A Serene Approach to Global Calamity

A Bali Update – Balidiscovery.com Editorial

As Bali, Indonesia, and the world continue to consider how best to deal with the financially and medically crippling global coronavirus pandemic, it might be worthwhile to consider the words of American theologian Reinhold Niebuhr and the “Serenity Prayer” he arguably first published in 1951:

Dear God, Grant me the serenity to accept the things I cannot change; Courage to change the things I can; And wisdom to know the difference.

The COVID-19 pandemic, the continuing parade of new variants, and, if scientists are to be believed, an inevitable range of global viruses yet to come – will form an inevitable part of future history for as long as human beings continue to inhabit the planet. 

A Growing Acceptance of Future Contagion 

In Bali, frustration and dismay with the prolonged economic devastation resulting from the current global pandemic have prompted the issuance of a “Moral Declaration” by a group assembled under the banner of “Bali Bangkit” (“Bali Arise!).

Bali Bangkit” represents an historically unprecedented unified coalition including almost every major tourism stake holding organization and non-governmental group in Bali (NGO), including GIPI, PHRI, ASITA, IHGMA, HILLSI, AMPB, BHA, FORKOMDEWI, PAIKETAN, KRAMA Bali, BASCOMM, SUKSNA Bali, HFLA, GEMA PERDAMAIAN, HPI, HIPMI, IFBEC, Bali MICE Forum, BSWA, ASPERDA, BBPD Badung, HRA Bali, NCPI Bali, BWA, UHA, ICA Bali, IHKA, MASATA Bali, BCC, ISA, and AHLEI Community.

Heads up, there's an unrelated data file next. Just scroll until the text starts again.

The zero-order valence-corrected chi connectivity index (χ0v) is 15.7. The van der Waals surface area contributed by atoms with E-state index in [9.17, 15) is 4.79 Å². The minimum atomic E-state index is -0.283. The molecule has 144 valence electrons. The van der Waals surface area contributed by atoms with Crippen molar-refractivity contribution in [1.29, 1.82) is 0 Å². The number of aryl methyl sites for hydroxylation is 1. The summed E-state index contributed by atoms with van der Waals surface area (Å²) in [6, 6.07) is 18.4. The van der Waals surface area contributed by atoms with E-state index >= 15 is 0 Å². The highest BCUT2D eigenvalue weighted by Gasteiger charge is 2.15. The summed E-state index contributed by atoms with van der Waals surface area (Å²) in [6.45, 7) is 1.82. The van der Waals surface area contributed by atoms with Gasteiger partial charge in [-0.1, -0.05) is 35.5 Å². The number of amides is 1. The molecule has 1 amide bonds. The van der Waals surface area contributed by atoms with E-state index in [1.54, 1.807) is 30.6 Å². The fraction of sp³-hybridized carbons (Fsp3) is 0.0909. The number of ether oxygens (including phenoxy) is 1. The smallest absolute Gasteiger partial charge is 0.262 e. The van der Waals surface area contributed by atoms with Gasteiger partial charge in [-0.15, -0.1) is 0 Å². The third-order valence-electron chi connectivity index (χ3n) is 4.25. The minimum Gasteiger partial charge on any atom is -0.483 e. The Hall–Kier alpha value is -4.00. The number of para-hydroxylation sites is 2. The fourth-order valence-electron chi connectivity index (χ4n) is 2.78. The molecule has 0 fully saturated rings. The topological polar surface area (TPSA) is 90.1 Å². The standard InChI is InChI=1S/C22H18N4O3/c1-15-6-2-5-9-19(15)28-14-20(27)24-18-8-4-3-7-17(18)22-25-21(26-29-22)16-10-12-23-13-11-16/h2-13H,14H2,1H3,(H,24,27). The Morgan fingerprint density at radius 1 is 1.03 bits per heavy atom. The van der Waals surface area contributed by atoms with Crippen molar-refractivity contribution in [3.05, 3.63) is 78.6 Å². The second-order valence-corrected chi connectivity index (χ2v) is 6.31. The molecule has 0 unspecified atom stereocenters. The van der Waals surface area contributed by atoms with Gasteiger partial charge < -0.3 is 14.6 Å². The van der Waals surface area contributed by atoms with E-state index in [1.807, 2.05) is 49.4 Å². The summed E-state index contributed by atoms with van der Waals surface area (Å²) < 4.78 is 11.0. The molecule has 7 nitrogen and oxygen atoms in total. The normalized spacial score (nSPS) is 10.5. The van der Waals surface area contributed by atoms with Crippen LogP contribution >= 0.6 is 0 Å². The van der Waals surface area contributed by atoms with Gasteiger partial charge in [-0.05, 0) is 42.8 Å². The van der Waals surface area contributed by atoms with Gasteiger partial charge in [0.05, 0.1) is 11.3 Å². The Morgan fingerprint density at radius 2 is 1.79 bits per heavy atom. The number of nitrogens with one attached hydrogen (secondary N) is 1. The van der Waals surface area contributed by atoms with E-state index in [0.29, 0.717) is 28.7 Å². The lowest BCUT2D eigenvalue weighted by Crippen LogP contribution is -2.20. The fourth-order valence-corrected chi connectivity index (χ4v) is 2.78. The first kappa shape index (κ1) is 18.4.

That “Moral Declaration” by “Bangkit Bali” boldly declares:

  1. Full support for reopening Bali’s borders in July 2021 under government-established Cleanliness, Hygiene, Safety, and Environmental Protocols (CHSE) that the coalition insists must now be strictly enforced and managed in terms of any potential risk. 
  2. The need for joint implementation, strict enforcement, and consistent supervision of the CHSE Protocols by all Bali’s tourism industry components.
  3. The readiness of the Island and its tourism industry to accept all penalties and sanctions in connection with any failure to comply with CHSE Protocols by Hotels, Villas, Restaurants, and other elements of the tourism industry.

In the midst of the current very muddled international approach to international travel and the free movement of people, the “Serenity Prayer” quoted above needs to become a mantra under which Bali can march into an uncertain future. This begins by discerning those things with the Island’s Power to change and those things beyond its control and influence.

Those things within the power of Bali to control and monitor include:

  • The implementation of health protocols (e.g., masks, physical distancing, hygiene) to reduce the risk of COVID-19‘s Spread,
  • Screen and testing for COVID-19 at all entry ports.
  • The ongoing programs to achieve a population-wide minimum of 70% inoculations in order to achieve “herd immunity.
  • Ensuring quality quarantine and medical care facilities are available in Bali to care for those later identified to be infected with the virus.